‘Well,’ I say sagely, ‘I did warn you — but you insisted.’
They all nod their heads, looking rather serious. I leave the kitchen feeling slightly delirious. Will they actually start to self-regulate
I’ve just put the kettle on for a calming brew when Leonard appears, holding out the book he got for his birthday, which is all about Egypt. ‘Will you read this to me’ he asks.
It’s 7am. I have a million things to do. I take a deep breath.
‘Of course,’ I say. We spend half an hour looking at pictures of pyramids and discussing the pros and cons of meeting ‘a real live’ mummy.
‘Can we go there’ he asks. ‘To Egypt’ He gives me an exacting stare.
‘Yes,’ I say, crossing my fingers behind my back, before qualifying: ‘It depends on money, though.’
‘Oh,’ says Leonard, crestfallen. ‘But I could wash people’s cars and earn money, couldn’t I’
I ruffle his hair. He’s learning about money! ‘That’s a good idea,’ I say.
Yoga: The youngsters asked mother to stand on her head, so she did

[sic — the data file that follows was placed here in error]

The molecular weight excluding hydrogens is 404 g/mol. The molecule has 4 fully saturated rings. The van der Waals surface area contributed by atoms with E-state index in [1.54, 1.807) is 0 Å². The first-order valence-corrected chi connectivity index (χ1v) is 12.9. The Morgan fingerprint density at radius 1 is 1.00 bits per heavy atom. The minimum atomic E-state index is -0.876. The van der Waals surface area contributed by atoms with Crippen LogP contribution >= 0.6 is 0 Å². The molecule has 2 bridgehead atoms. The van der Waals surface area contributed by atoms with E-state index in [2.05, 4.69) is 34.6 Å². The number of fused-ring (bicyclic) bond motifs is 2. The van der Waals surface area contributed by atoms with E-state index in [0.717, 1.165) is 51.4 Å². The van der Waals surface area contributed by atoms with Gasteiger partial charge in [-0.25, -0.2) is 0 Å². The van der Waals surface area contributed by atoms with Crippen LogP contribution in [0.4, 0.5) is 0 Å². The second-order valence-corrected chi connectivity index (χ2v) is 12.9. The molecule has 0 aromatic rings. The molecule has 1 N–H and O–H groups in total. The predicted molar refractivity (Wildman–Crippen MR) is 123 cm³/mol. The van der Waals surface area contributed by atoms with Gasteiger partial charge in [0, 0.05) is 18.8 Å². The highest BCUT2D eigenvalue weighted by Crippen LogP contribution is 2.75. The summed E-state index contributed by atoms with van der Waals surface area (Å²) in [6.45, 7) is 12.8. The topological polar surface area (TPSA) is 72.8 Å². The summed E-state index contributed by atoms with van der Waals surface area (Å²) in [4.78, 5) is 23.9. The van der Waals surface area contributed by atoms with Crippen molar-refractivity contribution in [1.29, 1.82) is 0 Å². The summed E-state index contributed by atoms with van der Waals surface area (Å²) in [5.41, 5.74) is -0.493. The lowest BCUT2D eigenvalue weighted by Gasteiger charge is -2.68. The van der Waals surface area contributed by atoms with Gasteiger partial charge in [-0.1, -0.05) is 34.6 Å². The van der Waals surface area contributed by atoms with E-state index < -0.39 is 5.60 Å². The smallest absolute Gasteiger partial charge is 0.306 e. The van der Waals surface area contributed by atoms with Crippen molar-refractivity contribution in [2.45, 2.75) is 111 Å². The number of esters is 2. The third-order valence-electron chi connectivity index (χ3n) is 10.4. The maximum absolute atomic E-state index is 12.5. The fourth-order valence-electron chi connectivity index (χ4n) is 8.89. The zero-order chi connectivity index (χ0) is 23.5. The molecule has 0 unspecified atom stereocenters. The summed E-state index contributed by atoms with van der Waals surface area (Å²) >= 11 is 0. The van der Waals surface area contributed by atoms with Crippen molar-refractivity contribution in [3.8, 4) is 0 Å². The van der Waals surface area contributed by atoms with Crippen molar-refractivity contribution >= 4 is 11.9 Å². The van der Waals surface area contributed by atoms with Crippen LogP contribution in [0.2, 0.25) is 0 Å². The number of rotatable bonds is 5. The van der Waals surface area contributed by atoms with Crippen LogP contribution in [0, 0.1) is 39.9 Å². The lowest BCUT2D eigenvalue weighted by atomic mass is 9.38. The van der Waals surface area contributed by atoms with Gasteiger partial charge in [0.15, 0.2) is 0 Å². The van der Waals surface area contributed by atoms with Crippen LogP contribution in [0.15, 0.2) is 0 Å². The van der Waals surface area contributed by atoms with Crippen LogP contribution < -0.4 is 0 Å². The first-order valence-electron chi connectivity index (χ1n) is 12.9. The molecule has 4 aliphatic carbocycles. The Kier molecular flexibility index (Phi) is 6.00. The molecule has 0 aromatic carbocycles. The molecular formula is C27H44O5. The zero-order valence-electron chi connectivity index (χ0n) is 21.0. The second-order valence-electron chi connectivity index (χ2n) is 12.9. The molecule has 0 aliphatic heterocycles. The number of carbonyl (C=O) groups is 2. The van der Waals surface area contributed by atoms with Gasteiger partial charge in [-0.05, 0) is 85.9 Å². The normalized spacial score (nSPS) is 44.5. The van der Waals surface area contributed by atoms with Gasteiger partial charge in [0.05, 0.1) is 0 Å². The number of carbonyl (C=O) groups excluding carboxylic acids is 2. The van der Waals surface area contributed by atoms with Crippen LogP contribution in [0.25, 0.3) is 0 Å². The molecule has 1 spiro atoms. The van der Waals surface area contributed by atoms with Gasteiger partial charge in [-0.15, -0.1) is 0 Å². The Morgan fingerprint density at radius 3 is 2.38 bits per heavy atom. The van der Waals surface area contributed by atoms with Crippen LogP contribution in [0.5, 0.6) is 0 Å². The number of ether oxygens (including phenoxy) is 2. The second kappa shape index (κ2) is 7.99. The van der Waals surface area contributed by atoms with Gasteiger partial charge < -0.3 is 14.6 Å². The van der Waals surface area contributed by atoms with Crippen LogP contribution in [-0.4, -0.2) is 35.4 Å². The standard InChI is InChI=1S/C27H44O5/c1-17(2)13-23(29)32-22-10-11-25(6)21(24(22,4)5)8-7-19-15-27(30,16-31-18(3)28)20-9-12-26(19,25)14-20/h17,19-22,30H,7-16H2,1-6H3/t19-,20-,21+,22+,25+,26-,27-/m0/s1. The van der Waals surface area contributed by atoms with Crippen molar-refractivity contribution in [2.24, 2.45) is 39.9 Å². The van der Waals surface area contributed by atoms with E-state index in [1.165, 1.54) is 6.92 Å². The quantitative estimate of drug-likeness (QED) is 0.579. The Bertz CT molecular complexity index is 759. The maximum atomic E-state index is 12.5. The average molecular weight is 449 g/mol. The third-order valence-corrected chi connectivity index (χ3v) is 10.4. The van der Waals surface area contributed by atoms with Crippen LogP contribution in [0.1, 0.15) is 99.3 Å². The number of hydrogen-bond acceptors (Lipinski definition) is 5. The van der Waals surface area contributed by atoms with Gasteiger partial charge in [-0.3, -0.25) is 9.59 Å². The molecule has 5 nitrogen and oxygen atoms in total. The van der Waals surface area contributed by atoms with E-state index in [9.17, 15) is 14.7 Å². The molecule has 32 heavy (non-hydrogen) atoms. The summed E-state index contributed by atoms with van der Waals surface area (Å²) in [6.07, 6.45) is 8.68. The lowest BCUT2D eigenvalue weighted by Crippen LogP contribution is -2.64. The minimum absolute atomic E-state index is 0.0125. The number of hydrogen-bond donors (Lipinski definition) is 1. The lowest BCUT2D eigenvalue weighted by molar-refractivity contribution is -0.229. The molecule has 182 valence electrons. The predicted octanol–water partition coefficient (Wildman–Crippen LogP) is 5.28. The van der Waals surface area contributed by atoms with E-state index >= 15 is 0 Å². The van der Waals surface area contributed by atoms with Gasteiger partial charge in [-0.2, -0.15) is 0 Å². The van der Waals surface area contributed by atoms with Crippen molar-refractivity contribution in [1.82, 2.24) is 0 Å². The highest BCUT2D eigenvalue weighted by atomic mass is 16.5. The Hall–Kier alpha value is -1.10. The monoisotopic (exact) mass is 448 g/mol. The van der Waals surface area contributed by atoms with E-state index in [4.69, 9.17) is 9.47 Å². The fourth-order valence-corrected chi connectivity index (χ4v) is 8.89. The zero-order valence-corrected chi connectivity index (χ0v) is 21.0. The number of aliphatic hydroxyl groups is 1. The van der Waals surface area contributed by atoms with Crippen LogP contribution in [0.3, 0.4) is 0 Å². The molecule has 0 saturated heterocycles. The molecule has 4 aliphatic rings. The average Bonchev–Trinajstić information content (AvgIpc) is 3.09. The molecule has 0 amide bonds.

It is a bit of a joke in my family that I am mad on yoga — and any chance I can, I practise standing on my head. The children love it when I do it. They think it’s funny.
‘Can you stand on your head, please’ Jerry asks me when they get home from school.
‘Can you stand on your head for half an hour’ asks Raymond.
The children giggle non-stop, before trying to get me to drink water upside down, while feeding me biscuits. I feel torn between choking to death and waves of nausea, but the children are having such fun I don’t want to disappoint them.
I realise this is what makes them happy — silly, nonsensical family fun.
It occurs to me that all the children really seem to want is for me to relax with them, rather than always running around like a mad thing.
But today, something clicks. It’s as if, as one, they realise I am allowing them to do what they want to do — and all hell breaks loose.
‘Can we stay up as long as we like’ they ask.
‘Can we go to the pub for dinner’
‘Can we get another puppy’
On and on it goes.